CHARLES AZNAVOUR


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‘Before Aznavour, despair was unpopular’. So wrote Jean Cocteau: poet, painter, dramatist and film-maker. Despite this reputation for soulfulness, the diminutive singer, now 90, has the kind of pull on an audience which has earned him global acclaim. He has written over 1,200 songs, sold 100 million records, appeared in more than 80 films and was voted Time magazine’s entertainer of the 20th century, trumping Elvis and Bob Dylan.

Life was not always so rosy. Charles was born Varenagh Aznavourian in 1924 to Armenian parents, Michael and Khar, who had fled the Armenian genocide in Turkey to take up, as they thought, temporary residence in Paris on their way to the United States. If the expected visas had materialised, life for them, and for their son’s thousands of fans, would have been very different. Though ostensibly running a restaurant, La Caucase, Michael and Khar were inexorably drawn to showbusiness – a singing engagement here, an acting one there – which made, as Charles tells us, for a culturally rich, if financially precarious, lifestyle. Inevitably their son followed suit and, between spells as a newsvendor during the war, appeared with his sister Aida at local dances, theatres, cafes and talent shows until he was spotted by composer Pierre Roche, with whom he teamed up as a duo.

Progress was steady, although for a long time Charles’ distinctive rasp was considered a handicap – deathlessly commemorated by the British comedians Morecambe and Wise in their sobriquet, Aznovoice. Handy with a pen, the young Aznavour supplied a stream of lyrics to established singers: Gilbert Becaud, Eddie Constantine, Juliette Greco, Edith Piaf – but did not perfect his singing style until, in 1946, he fell in with ‘the little sparrow’ herself. Not, like most of her men friends, as her lover – but as a sort of handyman. An irrepressible practical joker (contrary to her public image), Piaf imbued Charles with her mastery of la gestuelle – the distinctive movements of a singer on stage.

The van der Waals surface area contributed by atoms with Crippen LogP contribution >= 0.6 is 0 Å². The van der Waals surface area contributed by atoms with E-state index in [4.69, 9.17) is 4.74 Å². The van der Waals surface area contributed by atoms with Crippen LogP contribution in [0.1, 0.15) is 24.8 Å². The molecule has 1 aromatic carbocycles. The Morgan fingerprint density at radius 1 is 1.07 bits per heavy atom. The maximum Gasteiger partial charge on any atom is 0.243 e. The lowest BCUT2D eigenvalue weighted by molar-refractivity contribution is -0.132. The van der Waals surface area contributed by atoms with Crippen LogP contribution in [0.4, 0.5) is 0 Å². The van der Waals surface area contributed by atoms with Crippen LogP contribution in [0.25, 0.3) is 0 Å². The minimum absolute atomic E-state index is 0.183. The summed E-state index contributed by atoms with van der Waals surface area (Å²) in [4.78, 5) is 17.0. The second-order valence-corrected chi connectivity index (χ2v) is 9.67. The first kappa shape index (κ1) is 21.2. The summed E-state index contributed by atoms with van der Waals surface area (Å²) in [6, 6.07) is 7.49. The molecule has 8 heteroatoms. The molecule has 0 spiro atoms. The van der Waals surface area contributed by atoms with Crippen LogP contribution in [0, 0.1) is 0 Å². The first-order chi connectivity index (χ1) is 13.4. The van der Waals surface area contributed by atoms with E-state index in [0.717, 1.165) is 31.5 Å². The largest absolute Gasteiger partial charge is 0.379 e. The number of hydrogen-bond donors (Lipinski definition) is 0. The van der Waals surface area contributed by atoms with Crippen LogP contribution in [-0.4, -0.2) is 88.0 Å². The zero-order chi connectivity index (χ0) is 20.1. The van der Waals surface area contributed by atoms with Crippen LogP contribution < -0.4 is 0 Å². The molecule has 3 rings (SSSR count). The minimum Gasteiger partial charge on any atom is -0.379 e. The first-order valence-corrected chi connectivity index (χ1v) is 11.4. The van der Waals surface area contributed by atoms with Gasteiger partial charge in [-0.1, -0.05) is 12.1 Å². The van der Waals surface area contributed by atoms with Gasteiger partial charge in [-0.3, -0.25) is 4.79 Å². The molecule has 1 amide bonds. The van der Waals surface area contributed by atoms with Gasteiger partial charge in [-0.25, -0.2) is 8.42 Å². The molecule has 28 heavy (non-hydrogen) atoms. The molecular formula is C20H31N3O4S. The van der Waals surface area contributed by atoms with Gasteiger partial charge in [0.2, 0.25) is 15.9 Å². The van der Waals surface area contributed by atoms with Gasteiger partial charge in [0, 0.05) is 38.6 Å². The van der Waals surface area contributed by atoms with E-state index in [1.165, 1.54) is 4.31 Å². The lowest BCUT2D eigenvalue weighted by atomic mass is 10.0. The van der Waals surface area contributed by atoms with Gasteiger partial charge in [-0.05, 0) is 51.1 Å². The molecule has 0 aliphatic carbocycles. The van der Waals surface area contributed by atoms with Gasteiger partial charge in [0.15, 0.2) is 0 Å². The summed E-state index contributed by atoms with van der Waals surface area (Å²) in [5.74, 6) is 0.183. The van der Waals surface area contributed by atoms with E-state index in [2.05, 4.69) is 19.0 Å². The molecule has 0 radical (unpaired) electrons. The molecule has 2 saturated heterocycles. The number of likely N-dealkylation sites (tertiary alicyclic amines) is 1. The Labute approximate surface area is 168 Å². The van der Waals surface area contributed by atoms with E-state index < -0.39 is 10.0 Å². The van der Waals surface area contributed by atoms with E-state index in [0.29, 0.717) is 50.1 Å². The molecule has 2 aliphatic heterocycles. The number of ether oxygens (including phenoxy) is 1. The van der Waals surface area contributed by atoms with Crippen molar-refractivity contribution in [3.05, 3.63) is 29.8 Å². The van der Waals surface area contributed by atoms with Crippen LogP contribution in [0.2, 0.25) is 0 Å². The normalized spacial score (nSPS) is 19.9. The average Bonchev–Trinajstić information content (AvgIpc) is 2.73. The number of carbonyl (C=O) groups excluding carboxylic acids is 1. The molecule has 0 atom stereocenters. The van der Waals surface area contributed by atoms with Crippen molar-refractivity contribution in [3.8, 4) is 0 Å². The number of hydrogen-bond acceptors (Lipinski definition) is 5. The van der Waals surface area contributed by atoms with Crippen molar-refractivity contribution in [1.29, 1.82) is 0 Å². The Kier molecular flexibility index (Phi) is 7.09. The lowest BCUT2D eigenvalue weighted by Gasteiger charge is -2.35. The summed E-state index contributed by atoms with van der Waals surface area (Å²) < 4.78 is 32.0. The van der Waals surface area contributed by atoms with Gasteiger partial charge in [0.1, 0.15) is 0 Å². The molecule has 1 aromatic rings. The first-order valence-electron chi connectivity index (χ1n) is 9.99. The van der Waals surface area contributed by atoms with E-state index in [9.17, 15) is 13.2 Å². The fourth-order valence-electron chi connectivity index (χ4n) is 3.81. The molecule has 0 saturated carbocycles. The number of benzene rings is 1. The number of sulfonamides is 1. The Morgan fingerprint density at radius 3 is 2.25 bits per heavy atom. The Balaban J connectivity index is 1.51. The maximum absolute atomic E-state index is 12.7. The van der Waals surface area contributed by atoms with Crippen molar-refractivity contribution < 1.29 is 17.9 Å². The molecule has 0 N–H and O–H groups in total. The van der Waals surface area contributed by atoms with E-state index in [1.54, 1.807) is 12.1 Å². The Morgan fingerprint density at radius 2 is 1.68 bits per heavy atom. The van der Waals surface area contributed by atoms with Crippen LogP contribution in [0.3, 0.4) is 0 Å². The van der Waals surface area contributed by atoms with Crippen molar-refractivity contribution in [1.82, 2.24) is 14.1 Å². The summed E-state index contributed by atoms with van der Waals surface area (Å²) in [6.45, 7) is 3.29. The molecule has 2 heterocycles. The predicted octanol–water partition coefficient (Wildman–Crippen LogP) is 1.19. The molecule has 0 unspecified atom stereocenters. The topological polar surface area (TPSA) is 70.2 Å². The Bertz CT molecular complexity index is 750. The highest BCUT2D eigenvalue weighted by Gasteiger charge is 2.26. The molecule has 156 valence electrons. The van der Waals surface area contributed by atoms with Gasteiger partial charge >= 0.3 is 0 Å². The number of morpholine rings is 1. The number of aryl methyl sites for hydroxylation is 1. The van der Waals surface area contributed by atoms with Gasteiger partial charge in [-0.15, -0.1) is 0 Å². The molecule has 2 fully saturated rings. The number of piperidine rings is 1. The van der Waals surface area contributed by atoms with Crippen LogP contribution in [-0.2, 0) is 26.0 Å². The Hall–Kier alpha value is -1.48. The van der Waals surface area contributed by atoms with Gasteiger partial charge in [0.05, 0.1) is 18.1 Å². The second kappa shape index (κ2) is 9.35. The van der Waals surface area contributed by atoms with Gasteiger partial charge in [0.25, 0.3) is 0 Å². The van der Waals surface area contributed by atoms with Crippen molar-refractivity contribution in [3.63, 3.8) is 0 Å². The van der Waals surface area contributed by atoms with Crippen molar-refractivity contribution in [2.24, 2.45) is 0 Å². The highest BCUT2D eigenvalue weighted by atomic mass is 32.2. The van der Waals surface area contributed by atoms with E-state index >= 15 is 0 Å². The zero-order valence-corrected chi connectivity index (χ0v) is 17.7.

Gradually, the special writing style that we associate with Aznavour emerged. Homing in on the somewhat melancholic tradition of French chanson, his songs became soulful sagas of the everyday. Asked what distinguishes la chanson francaise from other traditions, he replies unblinkingly, “Lyrics”. And adds, “When I write a song, it is as if I am writing a scene for a movie. The writing is very precise. If I find one word difficult, I don’t sleep for nights until I find the right one.”

And it works. Classics like Tu te laisses aller (You’ve let yourself go); Bonne Anniversaire (Happy Birthday); La Boheme; Ma jeunesse, and Il faut savoir (You’ve got to learn) have encircled the world. So much so that, football crowd-like, you can rely on his followers to be word-perfect wherever he performs.

And he likes to push boundaries. When it appeared in 1972, Comme ils disent (What makes a man) – a sympathetic story of frustrated homosexual love – was one of the first of its kind to appear.

With nothing left to prove, Charles Aznavour likes to encourage those who have not yet reached that stage. He frequently works with the new generation of performers such as the Belgian singer-songwriter Stromae, the rapper Kery James and the EBBA award-winning singer Zaz.

And, in deference to his own beginnings, he enjoys performing with others of immigrant origin, such as this appearance with Amel Bent, a young female artist born of an Algerian father and a Moroccan mother. She grew up in Paris’ 18th arrondissement, ‘broke through’ to stardom in the French TV series, Nouvelle Star (Pop Idol), and made national headlines with her remark “Maybe I’ll wear the burka later!”.

 

https://www.youtube.com/watch?v=3zJbcESATdo

Copyright April 2015  Pat Harvey

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